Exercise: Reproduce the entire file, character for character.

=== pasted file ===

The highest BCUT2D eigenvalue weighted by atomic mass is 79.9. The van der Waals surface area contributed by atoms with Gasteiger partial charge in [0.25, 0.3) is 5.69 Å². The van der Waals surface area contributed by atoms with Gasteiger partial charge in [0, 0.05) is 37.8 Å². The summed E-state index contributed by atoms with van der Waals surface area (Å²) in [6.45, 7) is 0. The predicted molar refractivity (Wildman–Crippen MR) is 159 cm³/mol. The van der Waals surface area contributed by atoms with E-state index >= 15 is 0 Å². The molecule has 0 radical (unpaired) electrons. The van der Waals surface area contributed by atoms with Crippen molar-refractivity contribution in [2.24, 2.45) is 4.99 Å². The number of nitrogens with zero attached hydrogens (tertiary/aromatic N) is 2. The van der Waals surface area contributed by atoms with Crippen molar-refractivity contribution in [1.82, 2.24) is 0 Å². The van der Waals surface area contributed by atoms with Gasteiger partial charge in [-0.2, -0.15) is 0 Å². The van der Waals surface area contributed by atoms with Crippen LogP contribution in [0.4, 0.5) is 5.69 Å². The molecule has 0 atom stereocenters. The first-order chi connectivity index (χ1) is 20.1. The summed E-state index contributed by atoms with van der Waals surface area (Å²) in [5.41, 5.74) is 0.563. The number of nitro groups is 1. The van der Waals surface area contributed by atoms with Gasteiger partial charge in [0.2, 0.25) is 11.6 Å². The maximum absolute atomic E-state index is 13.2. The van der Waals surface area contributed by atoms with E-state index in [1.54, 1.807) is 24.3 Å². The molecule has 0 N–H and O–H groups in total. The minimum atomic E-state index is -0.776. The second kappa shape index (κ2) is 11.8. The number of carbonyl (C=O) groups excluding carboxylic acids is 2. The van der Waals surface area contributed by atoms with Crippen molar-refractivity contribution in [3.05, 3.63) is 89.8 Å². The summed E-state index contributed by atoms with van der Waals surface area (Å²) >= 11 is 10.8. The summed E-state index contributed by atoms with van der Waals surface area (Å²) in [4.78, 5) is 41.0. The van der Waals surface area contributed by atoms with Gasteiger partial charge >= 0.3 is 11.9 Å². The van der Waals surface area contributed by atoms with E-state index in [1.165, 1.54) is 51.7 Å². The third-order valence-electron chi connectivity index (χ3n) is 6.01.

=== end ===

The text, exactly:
The highest BCUT2D eigenvalue weighted by atomic mass is 79.9. The van der Waals surface area contributed by atoms with Gasteiger partial charge in [0.25, 0.3) is 5.69 Å². The van der Waals surface area contributed by atoms with Gasteiger partial charge in [0, 0.05) is 37.8 Å². The summed E-state index contributed by atoms with van der Waals surface area (Å²) in [6.45, 7) is 0. The predicted molar refractivity (Wildman–Crippen MR) is 159 cm³/mol. The van der Waals surface area contributed by atoms with E-state index >= 15 is 0 Å². The molecule has 0 radical (unpaired) electrons. The van der Waals surface area contributed by atoms with Crippen molar-refractivity contribution in [2.24, 2.45) is 4.99 Å². The number of nitrogens with zero attached hydrogens (tertiary/aromatic N) is 2. The van der Waals surface area contributed by atoms with Crippen molar-refractivity contribution in [1.82, 2.24) is 0 Å². The van der Waals surface area contributed by atoms with Gasteiger partial charge in [-0.2, -0.15) is 0 Å². The van der Waals surface area contributed by atoms with Crippen LogP contribution in [0.4, 0.5) is 5.69 Å². The molecule has 0 atom stereocenters. The first-order chi connectivity index (χ1) is 20.1. The summed E-state index contributed by atoms with van der Waals surface area (Å²) in [5.41, 5.74) is 0.563. The number of nitro groups is 1. The van der Waals surface area contributed by atoms with Gasteiger partial charge in [0.2, 0.25) is 11.6 Å². The maximum absolute atomic E-state index is 13.2. The van der Waals surface area contributed by atoms with E-state index in [1.54, 1.807) is 24.3 Å². The molecule has 0 N–H and O–H groups in total. The minimum atomic E-state index is -0.776. The second kappa shape index (κ2) is 11.8. The number of carbonyl (C=O) groups excluding carboxylic acids is 2. The van der Waals surface area contributed by atoms with Crippen molar-refractivity contribution in [3.05, 3.63) is 89.8 Å². The summed E-state index contributed by atoms with van der Waals surface area (Å²) >= 11 is 10.8. The summed E-state index contributed by atoms with van der Waals surface area (Å²) in [4.78, 5) is 41.0. The van der Waals surface area contributed by atoms with Gasteiger partial charge >= 0.3 is 11.9 Å². The van der Waals surface area contributed by atoms with E-state index in [1.165, 1.54) is 51.7 Å². The third-order valence-electron chi connectivity index (χ3n) is 6.01.